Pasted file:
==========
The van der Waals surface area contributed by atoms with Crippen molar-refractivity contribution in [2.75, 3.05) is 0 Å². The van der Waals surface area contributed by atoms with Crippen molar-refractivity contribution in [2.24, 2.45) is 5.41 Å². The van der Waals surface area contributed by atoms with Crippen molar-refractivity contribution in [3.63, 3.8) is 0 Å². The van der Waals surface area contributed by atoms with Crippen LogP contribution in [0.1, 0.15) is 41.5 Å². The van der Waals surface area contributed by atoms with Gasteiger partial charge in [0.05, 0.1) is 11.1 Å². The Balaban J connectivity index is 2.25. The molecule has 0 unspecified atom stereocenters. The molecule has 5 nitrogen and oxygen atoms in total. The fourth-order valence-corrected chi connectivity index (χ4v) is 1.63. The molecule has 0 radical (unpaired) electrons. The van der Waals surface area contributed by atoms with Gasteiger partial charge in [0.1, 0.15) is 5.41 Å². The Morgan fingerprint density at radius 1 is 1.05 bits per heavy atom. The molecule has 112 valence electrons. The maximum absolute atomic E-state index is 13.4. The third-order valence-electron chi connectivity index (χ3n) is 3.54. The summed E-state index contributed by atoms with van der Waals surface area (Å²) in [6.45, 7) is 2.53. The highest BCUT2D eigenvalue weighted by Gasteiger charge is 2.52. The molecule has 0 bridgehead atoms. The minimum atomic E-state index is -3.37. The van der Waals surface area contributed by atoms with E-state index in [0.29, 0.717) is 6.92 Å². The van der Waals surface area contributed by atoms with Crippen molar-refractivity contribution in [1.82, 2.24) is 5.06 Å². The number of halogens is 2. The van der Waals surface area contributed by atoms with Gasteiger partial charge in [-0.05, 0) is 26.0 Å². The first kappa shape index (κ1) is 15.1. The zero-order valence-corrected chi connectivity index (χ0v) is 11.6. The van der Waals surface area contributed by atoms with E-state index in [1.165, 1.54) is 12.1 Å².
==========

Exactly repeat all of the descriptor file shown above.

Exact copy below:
The van der Waals surface area contributed by atoms with Crippen molar-refractivity contribution in [2.75, 3.05) is 0 Å². The van der Waals surface area contributed by atoms with Crippen molar-refractivity contribution in [2.24, 2.45) is 5.41 Å². The van der Waals surface area contributed by atoms with Crippen molar-refractivity contribution in [3.63, 3.8) is 0 Å². The van der Waals surface area contributed by atoms with Crippen LogP contribution in [0.1, 0.15) is 41.5 Å². The van der Waals surface area contributed by atoms with Gasteiger partial charge in [0.05, 0.1) is 11.1 Å². The Balaban J connectivity index is 2.25. The molecule has 0 unspecified atom stereocenters. The molecule has 5 nitrogen and oxygen atoms in total. The fourth-order valence-corrected chi connectivity index (χ4v) is 1.63. The molecule has 0 radical (unpaired) electrons. The van der Waals surface area contributed by atoms with Gasteiger partial charge in [0.1, 0.15) is 5.41 Å². The Morgan fingerprint density at radius 1 is 1.05 bits per heavy atom. The molecule has 112 valence electrons. The maximum absolute atomic E-state index is 13.4. The third-order valence-electron chi connectivity index (χ3n) is 3.54. The summed E-state index contributed by atoms with van der Waals surface area (Å²) in [6.45, 7) is 2.53. The highest BCUT2D eigenvalue weighted by Gasteiger charge is 2.52. The molecule has 0 bridgehead atoms. The minimum atomic E-state index is -3.37. The van der Waals surface area contributed by atoms with E-state index in [0.29, 0.717) is 6.92 Å². The van der Waals surface area contributed by atoms with Crippen molar-refractivity contribution in [1.82, 2.24) is 5.06 Å². The number of halogens is 2. The van der Waals surface area contributed by atoms with Gasteiger partial charge in [-0.05, 0) is 26.0 Å². The first kappa shape index (κ1) is 15.1. The zero-order valence-corrected chi connectivity index (χ0v) is 11.6. The van der Waals surface area contributed by atoms with E-state index in [1.165, 1.54) is 12.1 Å².